After reading Ty Burr’s review of “The Kings of Summer,” I feel compelled to write to suggest a story about the messed-up rating system we have (“Teenagers off the suburban grid in ‘Kings,’ ” g, June 7). Last night I took my 12-year-old son to see “Kings.” It was very enjoyable. I was shocked to see that it is rated R. Yes, there is a little swearing and a little drinking. How is it that this film is considered not appropriate for viewers under 17, whereas “Man of Steel,” “The Dark Knight Rises,” “World War Z,” “Fast & Furious 6,” “White House Down,” “The Hunger Games,” etc. are all rated PG-13 — which means any kid can walk into the multiplex and see them — despite the impalings, burnings, entire cities and populations destroyed, etc.?
Other examples: “The King’s Speech,” “Little Miss Sunshine,” also rated R.
Classic ups and downs
Thanks for Matthew Gilbert’s interesting analysis of beloved but uneven television series and their qualification for “classic” status (“Can uneven TV series become classics?,” SundayArts, June 30). I enjoyed Gilbert’s overall discussion and, as a “Dexter” fan from the beginning, his specific comments on that series.
I agree that the series has had its ups and downs. My one disagreement is on the character of Lumen and what Gilbert refers to as the “woeful” underplaying of Julia Stiles in the role. I’ve seen Gilbert and others criticize this character’s effect on the show before, but I found Stiles’s underplaying quite effective and Dexter’s involvement in Lumen’s quest for revenge involving.
I do agree with Gilbert about Colin Hanks, although I’m still not sure how much of that weakness was the rather tedious religious fanatic character and how much was Hanks himself. He seems to be a decent and sometimes appealing actor, but I’ve never found him particularly compelling.
My biggest problem with “Dexter” was when Debra was agonizing over and, even worse, professing her feelings of romantic love for Dexter. That subplot struck me as more of an annoying distraction than anything else.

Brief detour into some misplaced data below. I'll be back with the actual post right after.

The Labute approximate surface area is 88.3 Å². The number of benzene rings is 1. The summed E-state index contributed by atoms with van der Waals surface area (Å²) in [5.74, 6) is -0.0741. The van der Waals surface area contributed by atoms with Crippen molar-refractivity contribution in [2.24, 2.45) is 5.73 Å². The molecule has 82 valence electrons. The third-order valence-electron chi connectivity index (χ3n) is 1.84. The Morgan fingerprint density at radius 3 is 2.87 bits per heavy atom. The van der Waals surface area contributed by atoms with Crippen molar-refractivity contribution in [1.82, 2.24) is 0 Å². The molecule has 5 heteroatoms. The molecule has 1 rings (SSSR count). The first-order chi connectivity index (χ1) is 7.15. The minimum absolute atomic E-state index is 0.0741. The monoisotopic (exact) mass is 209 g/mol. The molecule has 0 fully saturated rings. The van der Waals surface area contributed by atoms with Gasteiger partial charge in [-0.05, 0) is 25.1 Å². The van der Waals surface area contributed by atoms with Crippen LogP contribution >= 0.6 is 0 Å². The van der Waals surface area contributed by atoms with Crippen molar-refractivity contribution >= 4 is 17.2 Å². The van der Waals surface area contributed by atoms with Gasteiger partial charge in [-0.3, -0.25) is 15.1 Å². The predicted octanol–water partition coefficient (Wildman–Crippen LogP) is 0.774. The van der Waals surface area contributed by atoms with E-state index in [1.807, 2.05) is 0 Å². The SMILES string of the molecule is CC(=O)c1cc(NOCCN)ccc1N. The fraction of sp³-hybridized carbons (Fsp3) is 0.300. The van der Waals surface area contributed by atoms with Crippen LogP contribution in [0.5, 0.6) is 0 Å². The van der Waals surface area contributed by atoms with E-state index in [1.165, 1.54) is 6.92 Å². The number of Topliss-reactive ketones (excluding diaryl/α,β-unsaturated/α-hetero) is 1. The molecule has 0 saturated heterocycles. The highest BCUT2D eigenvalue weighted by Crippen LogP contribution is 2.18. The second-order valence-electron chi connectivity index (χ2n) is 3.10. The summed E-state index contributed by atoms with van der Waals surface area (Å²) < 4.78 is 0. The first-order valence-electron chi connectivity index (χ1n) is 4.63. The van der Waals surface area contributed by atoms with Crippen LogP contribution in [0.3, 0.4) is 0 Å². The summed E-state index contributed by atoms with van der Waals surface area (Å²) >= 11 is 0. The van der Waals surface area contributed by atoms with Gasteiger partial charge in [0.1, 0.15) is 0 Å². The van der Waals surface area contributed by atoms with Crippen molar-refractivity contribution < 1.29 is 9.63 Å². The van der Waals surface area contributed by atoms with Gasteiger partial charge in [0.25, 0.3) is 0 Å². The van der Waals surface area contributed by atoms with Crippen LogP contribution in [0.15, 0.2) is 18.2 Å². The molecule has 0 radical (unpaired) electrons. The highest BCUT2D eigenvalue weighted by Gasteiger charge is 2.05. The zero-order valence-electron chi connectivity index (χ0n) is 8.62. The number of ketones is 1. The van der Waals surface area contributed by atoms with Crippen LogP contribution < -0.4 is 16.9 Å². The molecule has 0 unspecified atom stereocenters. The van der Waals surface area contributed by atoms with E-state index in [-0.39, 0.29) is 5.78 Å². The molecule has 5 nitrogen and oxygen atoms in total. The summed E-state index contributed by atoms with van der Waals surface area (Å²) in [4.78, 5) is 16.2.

Here’s hoping for a strong, satisfying conclusion to this wonderful series.
And Gilbert can add himself to the voices that have made me realize someday I need to catch up with “Breaking Bad” and “The Wire.”
Overstaying their welcome is the downfall of many excellent television series. It’s one thing the British get right, with their limited series. Everyone remembers the brilliance of “Fawlty Towers,” for example. Could it have held up over 100 episodes, versus 13? Probably not. The weak sixth season for a show like “Lewis” only lasts four episodes, before returning to form in the seventh.
Most of my favorite television shows have seasons that I don’t even consider in the “canon.” As far as I’m concerned, “Homicide: Life on the Streets” is its first four seasons. The 12th season of “Hawaii Five-O?” Doesn’t exist in my mind.
The last four episodes ever of “Luther” start airing on BBC One tonight, and with a total of 14 hour-long episodes, it should remain a gem.
Posted on Bostonglobe.com
Applause for ‘Lute’
Sebastian Smee has an exceptionally sensitive eye and the rare ability to translate his keen observations into words (“Attuned to fine details of ‘Woman Playing a Lute,’” g, July 2). I learn from him every time I read his reviews. Many thanks.
A lovely, lovely piece of writing by Sebastian Smee — sensitive, remarkably intelligent, and even emotional. I really enjoyed this piece. It is a beautiful painting, and his writing brought it to life.
Boston’s ‘Sign’ language
While I mostly agree with Mark Feeney’s review of the film “Sign Painters” (“A ‘Sign’ language all their own,” g, June 20), I take issue with his statement that “sign painting isn’t exactly booming.” Feeney quotes Jeff Canham, who claims that he doesn’t “know too many people my age doing [sign painting].” This quote was surely taken out of context, since Jeff worked with several people his own age at New Bohemia Signs in San Francisco, including my husband, Josh Luke, for five years before we moved to Boston to start our own sign company, Best Dressed Signs.
After we started Best Dressed Signs in 2010, the directors of “Sign Painters” came to Boston to interview Josh and film at the erstwhile Butera School of Art, one of the last sign painting schools in the world. Unfortunately, both Josh and the footage of Butera were cut from the documentary. While we understand the need for editing, we are disappointed that Boston was omitted from this national survey of sign painters.
Here in Boston, sign painting is youthful and booming! Best Dressed Signs has painted some of the city’s most recognizable signs, including There’s Never an Off Season in the Fenway and many others around Boston.